Edinburgh's Spaces for People programme is in a horrible mess but council remains in denial – John McLellan

The countdown to some semblance of normality has started. On April 2, the “stay at home” rule ends, hairdressers will be back on April 5, hospitality and non-essential shops reopen on April 26 and on May 17 pubs and restaurants can sell booze indoors.

Meanwhile Lothian’s vaccination programme inches forward, next week moving to the over-55s. All adults in the UK will be vaccinated by early June, if NHS Lothian catches up.

April 5 is also significant in the Edinburgh Covid calendar because that’s when the public consultation into retaining the council’s Spaces for People programme of road narrowing and pop-up cycleways closes, and April 22 is the transport committee meeting at which the SNP-Labour administration is likely to take the next steps to make it permanent.

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The scheme was meant to make social distancing safer for pedestrians and to encourage people to cycle instead of drive, because of worries about infection between bus passengers, but we all know it was an opportunity to slash car use for good, using government money and avoiding the normal consultation process required by law. Implementation would be the consultation.

Although the £5m the council received through the active travel charity Sustrans is specifically for temporary Covid measures, and as the pandemic recedes so too should the schemes, still the programme marches on.

Perhaps the council didn’t expect much resistance, but it is bogged down in a war of attrition with determined and well-informed businesses and residents.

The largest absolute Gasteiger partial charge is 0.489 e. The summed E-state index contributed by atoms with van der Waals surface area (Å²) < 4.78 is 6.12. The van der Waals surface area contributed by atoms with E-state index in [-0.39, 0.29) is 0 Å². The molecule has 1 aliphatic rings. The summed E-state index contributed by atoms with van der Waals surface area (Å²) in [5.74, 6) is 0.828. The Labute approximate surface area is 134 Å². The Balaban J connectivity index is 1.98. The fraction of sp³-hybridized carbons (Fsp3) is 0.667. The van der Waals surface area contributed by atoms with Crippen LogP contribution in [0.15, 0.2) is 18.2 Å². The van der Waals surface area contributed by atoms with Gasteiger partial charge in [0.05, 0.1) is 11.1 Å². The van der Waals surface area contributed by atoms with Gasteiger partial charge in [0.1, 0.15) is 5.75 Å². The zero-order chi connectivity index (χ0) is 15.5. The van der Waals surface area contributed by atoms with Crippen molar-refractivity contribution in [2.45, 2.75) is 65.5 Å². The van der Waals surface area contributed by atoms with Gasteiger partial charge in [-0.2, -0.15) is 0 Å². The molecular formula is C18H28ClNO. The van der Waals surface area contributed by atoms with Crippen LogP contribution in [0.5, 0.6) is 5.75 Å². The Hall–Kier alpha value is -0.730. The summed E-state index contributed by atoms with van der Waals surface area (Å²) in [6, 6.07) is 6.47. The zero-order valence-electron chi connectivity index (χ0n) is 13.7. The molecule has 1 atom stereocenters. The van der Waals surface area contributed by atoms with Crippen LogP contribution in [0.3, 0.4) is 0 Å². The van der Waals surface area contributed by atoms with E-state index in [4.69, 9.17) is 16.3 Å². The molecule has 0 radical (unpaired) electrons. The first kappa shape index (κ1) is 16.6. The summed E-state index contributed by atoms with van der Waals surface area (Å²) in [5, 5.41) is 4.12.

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From Freedom of Information requests by the South-West Edinburgh in Motion campaign, it appears the Spokes cycling pressure group was involved in initial planning, and it is also claimed that much of the controversial Lanark Road scheme was designed in a few days by Sustrans staff in London, ironic for an SNP-led administration.

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SWEM also believes Sustrans produced suggestions of its own without requests from the council and assisted by a council officer closely linked to the charity. If so, it was not just providing funds but designing and promoting the scheme without proper approval from elected members.

It also appears that the clearance of disabled parking from Lanark Road to make room for a cycle-way was primarily to provide an alternative cycling route to the canal towpath because of the dangers cyclists were presenting to walkers. Again, it’s ironic that disruption of the road network for safety reasons is justified on the basis that some cyclists ignore the speed limit along the canal and can’t use a bell.

All the while, SWEM points out several bridges across the Water of Leith remain closed because the council has not repaired them, one in Colinton Dell for the best part of two years. No doubt there will be an argument that it’s not the same budget, but the contradiction is clear.

As for the consultation, a telephone line has been provided for older people who aren’t online – a significant number of whom will have mobility issues – but we now know it’s only been publicised online.

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It’s all a horrible mess, in the case of the noodle soup painted on Queensferry Road a literal one, but in a divisive process marked by condescension for differing views, there is no sign the council will willingly admit the problems need more than a nip here and a tuck there.

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